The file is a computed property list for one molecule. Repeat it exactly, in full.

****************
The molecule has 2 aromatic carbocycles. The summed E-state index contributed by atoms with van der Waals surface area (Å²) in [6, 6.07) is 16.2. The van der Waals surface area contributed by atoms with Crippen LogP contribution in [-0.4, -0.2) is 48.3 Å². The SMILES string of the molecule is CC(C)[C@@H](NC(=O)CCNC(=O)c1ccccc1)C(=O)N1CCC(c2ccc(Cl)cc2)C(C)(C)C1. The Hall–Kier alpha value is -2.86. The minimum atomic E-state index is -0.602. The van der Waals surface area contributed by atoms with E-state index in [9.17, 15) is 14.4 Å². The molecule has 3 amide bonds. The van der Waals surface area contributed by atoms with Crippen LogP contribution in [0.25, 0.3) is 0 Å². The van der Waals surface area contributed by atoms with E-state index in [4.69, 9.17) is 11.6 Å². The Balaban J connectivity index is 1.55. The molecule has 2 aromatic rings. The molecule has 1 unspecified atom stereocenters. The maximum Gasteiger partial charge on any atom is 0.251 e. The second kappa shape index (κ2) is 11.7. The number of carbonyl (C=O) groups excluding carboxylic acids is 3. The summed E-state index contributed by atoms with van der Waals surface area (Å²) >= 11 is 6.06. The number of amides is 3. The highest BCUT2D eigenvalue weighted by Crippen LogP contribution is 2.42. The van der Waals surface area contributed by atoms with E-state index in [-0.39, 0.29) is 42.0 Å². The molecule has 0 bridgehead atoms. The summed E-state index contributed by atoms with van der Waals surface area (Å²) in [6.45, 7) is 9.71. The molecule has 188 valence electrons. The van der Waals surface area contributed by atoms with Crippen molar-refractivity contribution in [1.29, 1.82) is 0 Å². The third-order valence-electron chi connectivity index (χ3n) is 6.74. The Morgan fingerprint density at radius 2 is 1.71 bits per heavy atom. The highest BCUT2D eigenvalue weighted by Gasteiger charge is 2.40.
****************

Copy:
The molecule has 2 aromatic carbocycles. The summed E-state index contributed by atoms with van der Waals surface area (Å²) in [6, 6.07) is 16.2. The van der Waals surface area contributed by atoms with Crippen LogP contribution in [-0.4, -0.2) is 48.3 Å². The SMILES string of the molecule is CC(C)[C@@H](NC(=O)CCNC(=O)c1ccccc1)C(=O)N1CCC(c2ccc(Cl)cc2)C(C)(C)C1. The Hall–Kier alpha value is -2.86. The minimum atomic E-state index is -0.602. The van der Waals surface area contributed by atoms with E-state index in [9.17, 15) is 14.4 Å². The molecule has 3 amide bonds. The van der Waals surface area contributed by atoms with Crippen LogP contribution in [0.25, 0.3) is 0 Å². The van der Waals surface area contributed by atoms with E-state index in [4.69, 9.17) is 11.6 Å². The Balaban J connectivity index is 1.55. The molecule has 2 aromatic rings. The molecule has 1 unspecified atom stereocenters. The maximum Gasteiger partial charge on any atom is 0.251 e. The second kappa shape index (κ2) is 11.7. The number of carbonyl (C=O) groups excluding carboxylic acids is 3. The summed E-state index contributed by atoms with van der Waals surface area (Å²) >= 11 is 6.06. The number of amides is 3. The highest BCUT2D eigenvalue weighted by Crippen LogP contribution is 2.42. The van der Waals surface area contributed by atoms with E-state index in [-0.39, 0.29) is 42.0 Å². The molecule has 0 bridgehead atoms. The summed E-state index contributed by atoms with van der Waals surface area (Å²) in [6.45, 7) is 9.71. The molecule has 188 valence electrons. The van der Waals surface area contributed by atoms with Crippen molar-refractivity contribution in [1.29, 1.82) is 0 Å². The third-order valence-electron chi connectivity index (χ3n) is 6.74. The Morgan fingerprint density at radius 2 is 1.71 bits per heavy atom. The highest BCUT2D eigenvalue weighted by Gasteiger charge is 2.40.